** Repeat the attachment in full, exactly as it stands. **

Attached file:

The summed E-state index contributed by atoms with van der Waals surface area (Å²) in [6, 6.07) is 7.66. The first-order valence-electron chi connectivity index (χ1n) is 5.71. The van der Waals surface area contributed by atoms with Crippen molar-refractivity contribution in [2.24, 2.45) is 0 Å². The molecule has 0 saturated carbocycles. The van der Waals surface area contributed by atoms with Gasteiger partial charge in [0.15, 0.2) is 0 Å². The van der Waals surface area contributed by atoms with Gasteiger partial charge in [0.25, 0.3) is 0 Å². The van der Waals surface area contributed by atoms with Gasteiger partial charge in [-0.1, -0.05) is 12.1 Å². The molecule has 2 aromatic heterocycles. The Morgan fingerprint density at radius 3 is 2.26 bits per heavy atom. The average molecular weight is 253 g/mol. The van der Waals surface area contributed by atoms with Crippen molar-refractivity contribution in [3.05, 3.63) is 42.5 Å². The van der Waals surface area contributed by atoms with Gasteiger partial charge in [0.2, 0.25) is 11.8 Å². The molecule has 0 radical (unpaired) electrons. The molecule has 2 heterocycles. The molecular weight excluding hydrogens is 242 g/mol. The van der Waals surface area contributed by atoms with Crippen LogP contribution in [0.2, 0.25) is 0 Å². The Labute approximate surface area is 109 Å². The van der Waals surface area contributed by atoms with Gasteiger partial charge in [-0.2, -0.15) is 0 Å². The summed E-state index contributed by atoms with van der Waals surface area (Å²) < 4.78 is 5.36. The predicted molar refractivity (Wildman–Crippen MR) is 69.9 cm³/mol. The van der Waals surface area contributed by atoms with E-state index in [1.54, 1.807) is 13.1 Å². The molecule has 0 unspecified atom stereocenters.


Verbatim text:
The summed E-state index contributed by atoms with van der Waals surface area (Å²) in [6, 6.07) is 7.66. The first-order valence-electron chi connectivity index (χ1n) is 5.71. The van der Waals surface area contributed by atoms with Crippen molar-refractivity contribution in [2.24, 2.45) is 0 Å². The molecule has 0 saturated carbocycles. The van der Waals surface area contributed by atoms with Gasteiger partial charge in [0.15, 0.2) is 0 Å². The van der Waals surface area contributed by atoms with Gasteiger partial charge in [0.25, 0.3) is 0 Å². The van der Waals surface area contributed by atoms with Gasteiger partial charge in [-0.1, -0.05) is 12.1 Å². The molecule has 2 aromatic heterocycles. The Morgan fingerprint density at radius 3 is 2.26 bits per heavy atom. The average molecular weight is 253 g/mol. The van der Waals surface area contributed by atoms with Crippen molar-refractivity contribution in [3.05, 3.63) is 42.5 Å². The van der Waals surface area contributed by atoms with Gasteiger partial charge in [0.2, 0.25) is 11.8 Å². The molecule has 0 radical (unpaired) electrons. The molecule has 2 heterocycles. The molecular weight excluding hydrogens is 242 g/mol. The van der Waals surface area contributed by atoms with Crippen LogP contribution in [0.2, 0.25) is 0 Å². The Labute approximate surface area is 109 Å². The van der Waals surface area contributed by atoms with Gasteiger partial charge in [-0.2, -0.15) is 0 Å². The summed E-state index contributed by atoms with van der Waals surface area (Å²) < 4.78 is 5.36. The predicted molar refractivity (Wildman–Crippen MR) is 69.9 cm³/mol. The van der Waals surface area contributed by atoms with E-state index in [1.54, 1.807) is 13.1 Å². The molecule has 0 unspecified atom stereocenters.